Dr. Georgette Samuelson’s Path to Becoming One of Culver’s First Female Veterinarians
Photographer / Jubilee Edgell
Georgette Samuelson always wanted to be a veterinarian. Since growing up as a young girl on Staten Island, she knew that working to help animals was what she wanted to do with her life. She achieved her goal 46 years ago and has been helping animals ever since.
While growing up, Samuelson liked to spend time at the nearby zoo, where she met the female veterinarian. The woman became a mentor for her, and she inspired Dr. Samuelson to work hard to achieve her dreams, no matter who tried to stand in her way.
“She held classes every Saturday [at the zoo] there, and her mentorship really drove me on, the fact that she was a woman in a man’s world. I was really fascinated,” Samuelson says
In 1973, Georgette saw her dream come true, earning her degree as a veterinarian. Achieving the goal did not come without its challenges, though. Entering the field in the early 1970s, she was met with stiff opposition from the great number of males in the field. Despite the naysayers, Dr. Samuelson continued to do what she loved.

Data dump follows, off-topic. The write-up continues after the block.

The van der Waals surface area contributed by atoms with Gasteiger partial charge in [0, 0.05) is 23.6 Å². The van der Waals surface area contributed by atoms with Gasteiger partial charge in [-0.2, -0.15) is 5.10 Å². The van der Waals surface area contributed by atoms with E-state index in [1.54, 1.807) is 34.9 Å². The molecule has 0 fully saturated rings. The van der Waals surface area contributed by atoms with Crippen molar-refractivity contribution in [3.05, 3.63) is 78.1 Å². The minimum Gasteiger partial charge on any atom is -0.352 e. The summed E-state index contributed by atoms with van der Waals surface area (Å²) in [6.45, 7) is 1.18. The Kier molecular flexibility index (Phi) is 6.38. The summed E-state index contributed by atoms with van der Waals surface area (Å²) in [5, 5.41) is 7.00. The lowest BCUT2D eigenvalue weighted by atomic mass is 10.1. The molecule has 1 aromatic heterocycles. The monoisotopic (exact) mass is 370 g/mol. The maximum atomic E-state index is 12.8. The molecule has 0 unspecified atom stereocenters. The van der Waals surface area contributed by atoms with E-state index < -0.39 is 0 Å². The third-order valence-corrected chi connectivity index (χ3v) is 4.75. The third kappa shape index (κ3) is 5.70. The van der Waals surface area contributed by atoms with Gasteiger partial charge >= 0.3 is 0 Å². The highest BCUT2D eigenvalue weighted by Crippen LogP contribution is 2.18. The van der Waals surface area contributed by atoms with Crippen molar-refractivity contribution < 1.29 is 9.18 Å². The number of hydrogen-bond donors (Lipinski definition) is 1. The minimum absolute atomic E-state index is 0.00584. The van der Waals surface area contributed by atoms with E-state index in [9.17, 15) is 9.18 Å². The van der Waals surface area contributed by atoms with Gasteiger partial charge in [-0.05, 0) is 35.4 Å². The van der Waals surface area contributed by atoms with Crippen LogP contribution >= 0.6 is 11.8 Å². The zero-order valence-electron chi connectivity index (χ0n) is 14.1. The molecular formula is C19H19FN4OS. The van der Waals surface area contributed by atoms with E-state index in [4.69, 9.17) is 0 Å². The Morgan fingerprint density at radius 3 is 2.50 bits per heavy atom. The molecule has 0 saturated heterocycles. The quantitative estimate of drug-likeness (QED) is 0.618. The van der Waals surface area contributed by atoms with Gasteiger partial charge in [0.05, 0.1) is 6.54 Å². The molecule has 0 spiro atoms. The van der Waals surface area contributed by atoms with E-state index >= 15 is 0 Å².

“I was a woman. They didn’t like women in [the profession] back then,” she says. “I just didn’t think about it and kept working.”
After growing up in New York, Samuelson became ready to move out and see someplace new. She was looking for somewhere less populated, and Indiana seemed to be the perfect fit. She moved to the Plymouth area and fell in love with the community.
“[There were] too many people in New York,” she says. “I wanted to move to where there weren’t as many people.”
She started working in Plymouth at the Parrot Vet Clinic, and less than a decade after earning her degree as a veterinarian, Samuelson became her own boss, taking over a family member’s practice in 1982. Originally owned by her husband’s uncle, the practice opened in the late 1950s. In the early 1980s, however, he started thinking about retiring. In 1982, he approached Dr. Samuelson and her husband about purchasing the business.
“He was ready to retire, and he asked if we wanted to buy the practice from him, so I took over in 1982,” she says.
Today, her practice has grown, garnering a great response from the community. The Culver Animal Hospital prides itself on being there to help and serve animals. They are currently only accepting cats and dogs as patients, but they also work with a wildlife rehabilitator to help those animals they cannot accept.
If you are interested in contacting the Culver Animal Hospital and Dr. Samuelson, you can visit them at 1111 N. Lakeshore Drive in Culver. You can also give them a call at 574-842-3155, or visit them on Facebook by searching for “Culver Animal Hospital.” They are open from 9 am to 5 pm on Monday, Tuesday, Wednesday and Friday. They are also open on Thursday and Saturday from 9 am to 12 pm. Doctor’s hours are available by appointment only.